The Rat Terrier is a small American dog, bred as a companion family and farm dog. As with many small dogs, the Rat Terrier is prone to dental problems and luxating patella, along with a few other common ailments. Generally speaking, however, the Rat Terrier is healthy and hardy, and may live as long as 18 years.
Primary Health Conditions of the Rat Terrier
Allergies, both inhalants as well as food, are common among this breed. Rat Terriers may be allergic to anything, from grass to food. Symptoms of food allergies include loose stool and vomiting; elements of the dog’s diet should be changed with veterinary intervention. Some environmental allergies are seasonal, and may be treated like human allergies, but always with veterinary oversight. Misaligned jaws, or Malocclusion, may be common with the Rat Terrier, but this issue will not typically affect their health. In few extreme cases, the dog may irritate the roof of its mouth, or its tongue, because its teeth are misaligned. In this case, some teeth may need to be pulled. Generally speaking, the only result of malocclusion is a funny under or overbite. Patellar luxation - slippage of the kneecap - is common with many small dogs, and can often be corrected with surgery. A luxating patella can cause pain and limping in the dog, leading to decreased activity. Weight control is a good way to avoid the issue. Regular home dental care is recommended, as the Rat Terrier can suffer from diseases of both the teeth and gums, which can lead to infections of the bloodstream and other problems. The Rat Terrier may also be prone to Legg-Perthes syndrome, a degeneration of the head of the femur that causes walking difficulties and pain. Surgery can treat this condition as well.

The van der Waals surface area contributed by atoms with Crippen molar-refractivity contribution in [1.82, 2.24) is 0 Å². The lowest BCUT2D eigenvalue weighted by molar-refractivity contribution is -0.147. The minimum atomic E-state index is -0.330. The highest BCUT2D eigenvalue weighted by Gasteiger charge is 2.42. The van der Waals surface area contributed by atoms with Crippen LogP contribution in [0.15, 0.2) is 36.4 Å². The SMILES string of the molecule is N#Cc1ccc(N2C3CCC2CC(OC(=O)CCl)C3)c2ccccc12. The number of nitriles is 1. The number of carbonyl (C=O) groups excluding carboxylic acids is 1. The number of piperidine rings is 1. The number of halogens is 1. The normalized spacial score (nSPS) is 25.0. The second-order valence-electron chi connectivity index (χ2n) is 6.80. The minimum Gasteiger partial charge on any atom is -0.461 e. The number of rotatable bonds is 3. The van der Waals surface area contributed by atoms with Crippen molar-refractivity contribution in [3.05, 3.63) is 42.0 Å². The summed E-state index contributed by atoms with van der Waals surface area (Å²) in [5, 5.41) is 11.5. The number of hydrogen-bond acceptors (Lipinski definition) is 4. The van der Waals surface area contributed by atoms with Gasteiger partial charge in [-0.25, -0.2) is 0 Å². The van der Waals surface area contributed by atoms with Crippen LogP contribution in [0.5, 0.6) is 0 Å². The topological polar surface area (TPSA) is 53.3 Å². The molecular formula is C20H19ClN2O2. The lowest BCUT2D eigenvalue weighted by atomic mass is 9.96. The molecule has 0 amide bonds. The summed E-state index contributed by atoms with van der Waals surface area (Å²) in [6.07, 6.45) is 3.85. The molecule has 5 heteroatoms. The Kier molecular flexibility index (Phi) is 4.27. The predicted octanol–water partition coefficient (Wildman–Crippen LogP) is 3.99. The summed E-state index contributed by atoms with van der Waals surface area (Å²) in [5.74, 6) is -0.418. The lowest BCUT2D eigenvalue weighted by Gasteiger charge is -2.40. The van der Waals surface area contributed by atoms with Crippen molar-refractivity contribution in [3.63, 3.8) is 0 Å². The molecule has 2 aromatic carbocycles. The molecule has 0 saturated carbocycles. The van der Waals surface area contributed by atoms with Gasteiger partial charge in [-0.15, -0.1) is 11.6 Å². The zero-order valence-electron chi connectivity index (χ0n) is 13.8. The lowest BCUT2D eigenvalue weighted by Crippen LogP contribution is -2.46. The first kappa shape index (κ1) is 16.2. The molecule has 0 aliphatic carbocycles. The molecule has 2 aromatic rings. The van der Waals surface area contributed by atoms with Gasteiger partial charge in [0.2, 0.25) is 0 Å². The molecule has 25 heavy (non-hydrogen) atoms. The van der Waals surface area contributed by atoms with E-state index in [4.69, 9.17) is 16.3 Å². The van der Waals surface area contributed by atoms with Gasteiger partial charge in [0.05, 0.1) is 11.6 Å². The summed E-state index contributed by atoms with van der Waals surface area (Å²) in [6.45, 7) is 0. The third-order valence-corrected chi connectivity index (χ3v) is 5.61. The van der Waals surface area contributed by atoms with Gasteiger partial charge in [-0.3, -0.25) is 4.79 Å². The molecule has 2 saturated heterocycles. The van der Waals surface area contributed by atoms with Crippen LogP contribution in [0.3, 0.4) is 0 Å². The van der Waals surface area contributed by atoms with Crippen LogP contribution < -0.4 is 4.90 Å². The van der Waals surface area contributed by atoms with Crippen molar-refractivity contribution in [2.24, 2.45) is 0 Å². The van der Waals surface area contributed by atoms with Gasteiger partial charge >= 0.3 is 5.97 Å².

Rat Terrier Exercise and Walking Needs
The Rat Terrier is an active and intelligent breed that requires a few moderately paced walks a day to remain content. Active and creative play inside, with new tricks taught, and new games played, will keep the Rat Terrier’s mind nimble and engaged.
Rat Terrier Nutritional Needs
Aside from the possibility of allergy issues, the Rat Terrier has no overt dietary needs. Portions should match the dog’s age and activity levels. The Rat Terrier will lead a longer, healthier life with good weight management and proper nutrition.
This information is for informational purposes only and is not meant as a substitute for the professional advice of, or diagnosis or treatment by, your veterinarian. Always seek the advice of your veterinarian or other qualified professional with any questions you may have regarding a medical condition. Never disregard or delay seeking professional advice due to what you may have read on our website.